If you are looking to find a base layer on the cheap – then have a look through your drawers, most base layers for mountaineering and skiing are also made from the same materials and have similar affects. If you don’t have anything like that – use a gym or running t-shirt or even a football shirt. Generally running tops are better than football tops as the seams are better positioned to prevent rubbing. Things like UnderArmour, NikePro garments and similar make good base layers. Although none of these will have the same insulating properties as a paddling-specific base layer, they will wick sweat away from your skin and stop you losing heat through Evaporation and Conduction with a cold, wet material against your skin. Check the label and make sure it is polyester or polyester blend and NOT cotton. Cotton is hydrophilic – which means it retains water by soaking water into all of the material. It does not wick moisture away from the skin and once wet, will stay wet against the skin. This means rather than creating a layer of warm air against your skin, it retains a layer of water (sweat), which is very hard to heat (unlike Neoprene). This will sap heat from your body at an astonishing rate, it has been shown that water conducts heat [in this case away from your body] around 240 times faster than dry air does. Therefore, you’ll often hear the phrase “Cotton kills” used in the outdoors – it’s true. Avoid cotton at all costs!
We may want more than one layer of warm air trapped by using an extra layer of clothing. By adding an extra layer, we trap warm air between the two layers of clothing, giving us additional warmth. The most commonly used mid-layer (as we call it) in paddling is a fleece onesie. There are lots of these on the market, most brands make one and, generally speaking, the price reflects the quality. Alternatively, if you’re not looking to go out and buy a paddling specific fleece – chances are you already own one or can pick one up for a few quid from an outdoors shop. Make sure to check whether it fits under your outer layer comfortably, whether that’s a Drysuit, a Cag or simply a waterproof coat (depending on what you’re doing!)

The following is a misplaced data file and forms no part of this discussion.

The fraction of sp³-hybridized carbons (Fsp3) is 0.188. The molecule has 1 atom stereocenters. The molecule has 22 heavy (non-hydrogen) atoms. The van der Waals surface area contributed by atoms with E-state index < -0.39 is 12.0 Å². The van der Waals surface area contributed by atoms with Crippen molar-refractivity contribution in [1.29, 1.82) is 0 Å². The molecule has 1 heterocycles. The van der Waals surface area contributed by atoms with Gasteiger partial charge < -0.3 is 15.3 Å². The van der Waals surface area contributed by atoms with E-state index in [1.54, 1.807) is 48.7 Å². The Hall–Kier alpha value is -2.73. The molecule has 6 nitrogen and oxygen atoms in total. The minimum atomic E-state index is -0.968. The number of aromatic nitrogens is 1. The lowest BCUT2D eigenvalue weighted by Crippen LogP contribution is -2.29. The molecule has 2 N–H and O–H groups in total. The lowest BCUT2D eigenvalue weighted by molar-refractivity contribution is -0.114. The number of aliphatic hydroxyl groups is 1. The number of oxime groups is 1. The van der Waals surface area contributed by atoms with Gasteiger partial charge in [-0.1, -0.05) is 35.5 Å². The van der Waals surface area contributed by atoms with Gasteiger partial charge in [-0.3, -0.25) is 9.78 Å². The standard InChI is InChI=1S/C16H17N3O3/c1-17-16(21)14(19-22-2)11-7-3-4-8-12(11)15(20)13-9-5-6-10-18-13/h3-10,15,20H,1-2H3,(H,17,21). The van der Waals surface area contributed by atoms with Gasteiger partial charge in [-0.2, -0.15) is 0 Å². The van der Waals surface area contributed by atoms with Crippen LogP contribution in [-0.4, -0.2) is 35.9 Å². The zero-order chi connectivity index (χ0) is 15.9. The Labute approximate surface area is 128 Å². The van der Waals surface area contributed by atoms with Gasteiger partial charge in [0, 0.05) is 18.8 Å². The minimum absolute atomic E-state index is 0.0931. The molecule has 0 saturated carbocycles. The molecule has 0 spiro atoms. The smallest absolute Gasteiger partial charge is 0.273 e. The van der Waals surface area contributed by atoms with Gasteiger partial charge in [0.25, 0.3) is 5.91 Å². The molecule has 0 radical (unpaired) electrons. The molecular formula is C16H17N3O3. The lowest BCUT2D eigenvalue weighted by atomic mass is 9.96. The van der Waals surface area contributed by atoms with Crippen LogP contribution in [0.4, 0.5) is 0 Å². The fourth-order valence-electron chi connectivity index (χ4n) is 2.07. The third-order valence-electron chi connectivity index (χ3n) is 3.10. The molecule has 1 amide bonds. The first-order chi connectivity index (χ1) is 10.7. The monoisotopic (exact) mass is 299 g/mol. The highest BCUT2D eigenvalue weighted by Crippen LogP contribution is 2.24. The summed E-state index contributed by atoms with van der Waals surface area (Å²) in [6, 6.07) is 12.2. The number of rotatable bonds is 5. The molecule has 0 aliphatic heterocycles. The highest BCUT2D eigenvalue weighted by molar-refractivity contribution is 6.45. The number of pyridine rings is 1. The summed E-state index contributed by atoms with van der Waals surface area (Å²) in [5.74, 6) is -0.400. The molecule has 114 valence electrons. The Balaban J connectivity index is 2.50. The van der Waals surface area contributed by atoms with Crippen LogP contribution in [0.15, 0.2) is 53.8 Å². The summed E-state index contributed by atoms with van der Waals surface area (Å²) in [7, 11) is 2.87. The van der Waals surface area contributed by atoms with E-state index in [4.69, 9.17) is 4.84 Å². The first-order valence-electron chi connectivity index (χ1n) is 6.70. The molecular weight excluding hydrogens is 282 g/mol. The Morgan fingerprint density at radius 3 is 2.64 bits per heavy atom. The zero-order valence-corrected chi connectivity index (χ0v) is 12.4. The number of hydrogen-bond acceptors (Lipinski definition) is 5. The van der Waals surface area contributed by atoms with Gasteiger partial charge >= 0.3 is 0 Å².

Now we know what’s going on with your base and mid layers, let’s look at what will probably be the most expensive part of your system – the outer layer. Just like the other layers, this layer will depend on what activity you are doing – it could range from a full dry suit all the way down to a windproof coat.
My advice would be to dress for the eventuality of a swim. This way you always know that no matter what happens you are prepared for the worst. That being said, if I am canoeing and I am confident I won’t swim I will often wear dry trousers combined with a waterproof jacket or fleece in winter, though if I do this I will carry a full change of clothes in case of a swim. I would advise not to do this on moving water – just in case you need to enter the water for a rescue.
That being said, let’s explore outer layers. Whether you are going for a dry suit; cag or waterproof jacket, the chances are the shell will be made of similar materials. We have spoken a lot about how to keep moisture away from our body, and it is almost pointless to do this if we don’t keep water out as well!
Most modern shells are excellent at keeping water out. If you are going for a dry cag, one with a latex neck and wrists will be much drier than those without. If you’re looking at dry trousers, those with socks keep your feet warmer, but generally speaking the socks are the first thing to leak on suits and trousers, so they do need looking after by wearing thermal socks underneath and keeping your toenails short helps too!